No one like to be stuck behind someone driving 7 mph, but as you know, that seems to be the norm downtown when driving behind a moving bar.
Tighter regulations could be on the way for all 115 slow moving vehicles here, including Sprocket Rockets, Pedal Taverns and Music City Crawlers.
The city asked KCI Technologies to do a study on slow moving vehicles.
Tourists love them.
“The ones here are awesome. They have a good time, I’ll tell you. They have a heck of a time,” said Savannah Smith.
Many who live here do not.
“They are really not any meaningful transportation,” said Councilman Freddie O’Connell.
While some find them annoying, a study shows there are also some major safety concerns.
When regular vehicles and slow-moving vehicles are sharing the roads, the likelihood of a higher impact, deadly crash is much greater.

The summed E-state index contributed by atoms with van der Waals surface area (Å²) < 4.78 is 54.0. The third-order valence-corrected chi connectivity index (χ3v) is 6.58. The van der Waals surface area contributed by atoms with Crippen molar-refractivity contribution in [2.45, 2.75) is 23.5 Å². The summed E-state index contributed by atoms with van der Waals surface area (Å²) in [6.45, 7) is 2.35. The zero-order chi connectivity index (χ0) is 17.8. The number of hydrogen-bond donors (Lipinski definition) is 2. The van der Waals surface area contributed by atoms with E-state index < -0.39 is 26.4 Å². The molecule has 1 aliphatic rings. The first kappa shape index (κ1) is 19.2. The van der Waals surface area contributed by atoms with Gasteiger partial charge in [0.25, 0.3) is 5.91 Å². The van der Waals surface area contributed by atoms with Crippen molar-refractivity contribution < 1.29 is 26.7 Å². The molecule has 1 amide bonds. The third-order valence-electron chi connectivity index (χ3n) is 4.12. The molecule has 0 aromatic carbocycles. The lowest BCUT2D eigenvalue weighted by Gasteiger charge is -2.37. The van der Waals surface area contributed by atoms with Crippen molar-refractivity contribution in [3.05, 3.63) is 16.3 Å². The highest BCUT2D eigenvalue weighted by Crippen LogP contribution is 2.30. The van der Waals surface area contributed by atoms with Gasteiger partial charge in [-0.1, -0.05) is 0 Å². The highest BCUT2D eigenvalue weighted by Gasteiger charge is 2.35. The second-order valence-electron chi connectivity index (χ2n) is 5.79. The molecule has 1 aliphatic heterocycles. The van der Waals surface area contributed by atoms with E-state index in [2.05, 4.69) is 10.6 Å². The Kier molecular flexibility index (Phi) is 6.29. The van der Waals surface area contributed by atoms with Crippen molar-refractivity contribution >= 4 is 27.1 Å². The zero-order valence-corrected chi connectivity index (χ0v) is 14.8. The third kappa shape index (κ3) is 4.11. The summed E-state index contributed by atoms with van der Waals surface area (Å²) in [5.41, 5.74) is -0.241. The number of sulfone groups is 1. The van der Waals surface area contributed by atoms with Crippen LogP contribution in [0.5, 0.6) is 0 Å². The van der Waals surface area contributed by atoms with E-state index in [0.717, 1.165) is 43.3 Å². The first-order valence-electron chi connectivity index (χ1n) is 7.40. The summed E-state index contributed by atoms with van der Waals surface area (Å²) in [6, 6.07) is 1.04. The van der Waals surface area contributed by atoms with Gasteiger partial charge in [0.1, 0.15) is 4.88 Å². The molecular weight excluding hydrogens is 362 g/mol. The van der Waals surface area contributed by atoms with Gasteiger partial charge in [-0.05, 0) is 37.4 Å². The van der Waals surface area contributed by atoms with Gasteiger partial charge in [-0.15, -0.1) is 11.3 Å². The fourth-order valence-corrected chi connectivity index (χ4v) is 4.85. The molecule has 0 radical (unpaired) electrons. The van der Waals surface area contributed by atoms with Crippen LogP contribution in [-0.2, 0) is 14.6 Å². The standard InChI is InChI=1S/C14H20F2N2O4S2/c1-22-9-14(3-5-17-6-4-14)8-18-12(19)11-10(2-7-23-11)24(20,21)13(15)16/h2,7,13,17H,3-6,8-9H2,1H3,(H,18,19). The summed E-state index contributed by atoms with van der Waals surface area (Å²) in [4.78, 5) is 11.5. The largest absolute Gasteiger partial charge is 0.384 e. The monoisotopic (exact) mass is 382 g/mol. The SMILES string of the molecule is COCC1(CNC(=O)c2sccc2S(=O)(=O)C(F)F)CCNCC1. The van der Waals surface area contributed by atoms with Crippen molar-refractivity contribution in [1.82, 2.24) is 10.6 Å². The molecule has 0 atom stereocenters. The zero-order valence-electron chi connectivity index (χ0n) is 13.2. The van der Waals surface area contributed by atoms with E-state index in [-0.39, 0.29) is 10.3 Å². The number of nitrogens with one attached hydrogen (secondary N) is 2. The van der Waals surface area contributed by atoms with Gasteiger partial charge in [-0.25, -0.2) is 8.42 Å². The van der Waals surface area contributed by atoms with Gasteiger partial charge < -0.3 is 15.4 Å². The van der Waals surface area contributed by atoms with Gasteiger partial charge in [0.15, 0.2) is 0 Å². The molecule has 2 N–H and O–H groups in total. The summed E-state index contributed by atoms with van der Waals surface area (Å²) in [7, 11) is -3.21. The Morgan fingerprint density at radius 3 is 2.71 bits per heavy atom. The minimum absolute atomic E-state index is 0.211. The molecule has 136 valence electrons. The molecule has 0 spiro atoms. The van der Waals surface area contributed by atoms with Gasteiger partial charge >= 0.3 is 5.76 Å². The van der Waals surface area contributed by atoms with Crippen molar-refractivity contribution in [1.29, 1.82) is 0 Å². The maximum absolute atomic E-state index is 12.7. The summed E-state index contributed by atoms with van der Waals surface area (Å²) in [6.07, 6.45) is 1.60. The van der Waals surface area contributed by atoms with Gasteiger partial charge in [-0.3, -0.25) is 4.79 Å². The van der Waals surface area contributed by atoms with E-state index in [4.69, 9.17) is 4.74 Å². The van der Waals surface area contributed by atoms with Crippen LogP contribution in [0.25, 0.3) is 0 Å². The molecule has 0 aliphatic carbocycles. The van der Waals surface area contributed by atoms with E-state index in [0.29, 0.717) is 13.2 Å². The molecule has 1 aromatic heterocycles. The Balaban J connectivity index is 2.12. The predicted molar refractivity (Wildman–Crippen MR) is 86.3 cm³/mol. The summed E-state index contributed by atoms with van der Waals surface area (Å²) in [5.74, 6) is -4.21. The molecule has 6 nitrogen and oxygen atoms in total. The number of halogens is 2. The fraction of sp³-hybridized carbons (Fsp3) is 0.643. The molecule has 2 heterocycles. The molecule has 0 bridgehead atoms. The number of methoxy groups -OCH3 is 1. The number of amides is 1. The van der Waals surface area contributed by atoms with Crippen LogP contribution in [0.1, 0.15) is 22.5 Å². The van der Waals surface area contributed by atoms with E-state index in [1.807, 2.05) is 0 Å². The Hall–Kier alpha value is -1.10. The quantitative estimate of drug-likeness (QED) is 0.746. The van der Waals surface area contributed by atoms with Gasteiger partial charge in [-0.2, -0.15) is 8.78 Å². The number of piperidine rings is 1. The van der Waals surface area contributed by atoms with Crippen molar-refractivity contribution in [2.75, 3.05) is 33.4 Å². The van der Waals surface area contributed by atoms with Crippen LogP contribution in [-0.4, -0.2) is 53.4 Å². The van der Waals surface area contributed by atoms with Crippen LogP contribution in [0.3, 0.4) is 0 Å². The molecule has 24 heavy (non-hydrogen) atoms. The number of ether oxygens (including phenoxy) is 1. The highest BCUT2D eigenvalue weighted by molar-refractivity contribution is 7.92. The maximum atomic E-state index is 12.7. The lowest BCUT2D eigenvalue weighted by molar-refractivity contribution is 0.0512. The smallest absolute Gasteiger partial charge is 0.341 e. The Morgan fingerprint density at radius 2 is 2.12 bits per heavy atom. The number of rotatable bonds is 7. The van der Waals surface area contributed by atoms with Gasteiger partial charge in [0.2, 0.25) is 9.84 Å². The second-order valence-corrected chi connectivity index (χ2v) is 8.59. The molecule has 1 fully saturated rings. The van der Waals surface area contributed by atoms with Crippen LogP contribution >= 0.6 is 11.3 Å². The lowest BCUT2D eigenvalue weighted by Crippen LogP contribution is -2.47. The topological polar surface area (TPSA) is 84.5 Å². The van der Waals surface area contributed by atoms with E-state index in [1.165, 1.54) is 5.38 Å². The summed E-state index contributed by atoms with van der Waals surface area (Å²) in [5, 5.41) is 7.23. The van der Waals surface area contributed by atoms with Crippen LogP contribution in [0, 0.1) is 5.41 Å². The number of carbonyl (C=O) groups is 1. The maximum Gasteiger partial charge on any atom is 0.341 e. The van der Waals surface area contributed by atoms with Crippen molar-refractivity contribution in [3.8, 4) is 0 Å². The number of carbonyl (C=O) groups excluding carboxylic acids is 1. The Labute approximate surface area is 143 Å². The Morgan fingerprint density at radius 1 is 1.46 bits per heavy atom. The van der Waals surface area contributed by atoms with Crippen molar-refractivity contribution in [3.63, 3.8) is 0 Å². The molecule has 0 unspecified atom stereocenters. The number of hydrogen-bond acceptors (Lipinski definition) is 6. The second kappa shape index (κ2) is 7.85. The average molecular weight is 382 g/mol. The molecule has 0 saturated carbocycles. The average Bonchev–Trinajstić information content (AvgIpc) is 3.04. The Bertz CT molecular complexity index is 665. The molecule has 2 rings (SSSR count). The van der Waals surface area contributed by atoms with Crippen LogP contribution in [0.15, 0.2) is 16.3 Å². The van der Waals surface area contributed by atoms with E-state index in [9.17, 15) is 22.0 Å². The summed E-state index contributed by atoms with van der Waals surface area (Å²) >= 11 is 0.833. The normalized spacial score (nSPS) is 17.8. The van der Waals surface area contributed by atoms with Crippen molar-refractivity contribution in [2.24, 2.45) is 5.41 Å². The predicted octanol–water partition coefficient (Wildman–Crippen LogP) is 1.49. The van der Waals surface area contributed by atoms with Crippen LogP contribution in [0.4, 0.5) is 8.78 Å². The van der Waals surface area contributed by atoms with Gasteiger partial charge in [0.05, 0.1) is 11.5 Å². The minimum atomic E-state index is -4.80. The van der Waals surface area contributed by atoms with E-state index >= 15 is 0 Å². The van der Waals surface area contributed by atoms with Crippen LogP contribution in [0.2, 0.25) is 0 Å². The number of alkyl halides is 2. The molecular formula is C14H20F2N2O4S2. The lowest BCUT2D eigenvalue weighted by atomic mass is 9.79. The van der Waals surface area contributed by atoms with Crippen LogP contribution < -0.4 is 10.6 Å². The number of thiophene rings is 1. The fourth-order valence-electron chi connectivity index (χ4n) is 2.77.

About two years ago the city put time restrictions on slow moving vehicles.
They are not supposed to operate during rush hour - between 7 a.m. and 9 a.m. and 4 p.m. and 6 p.m. - during the week.
But on a random day, investigators came downtown to see if they were following the rules.
Several companies were not. The study showed 13 slow-moving vehicles were on the roads.
The study released this year also showed several cities with stricter guidelines than Music City.
They include Minneapolis, Austin, TX, Knoxville, TN, and Charleston, SC.
O’Connell said maybe it’s time to do the same here.
“Horse carriages, pedal taverns, if you’re just sort of slow rolling through downtown maybe being on really busy streets especially when we’re not going to be building a robust transit system anytime soon is not our best idea,” said O’Connell.
Even the out-of-towners who love them say they would probably feel different if they lived here.
“It would be annoying driving to work and sitting behind it. It would be a pain in the butt,” said Mikaela Hoffman.
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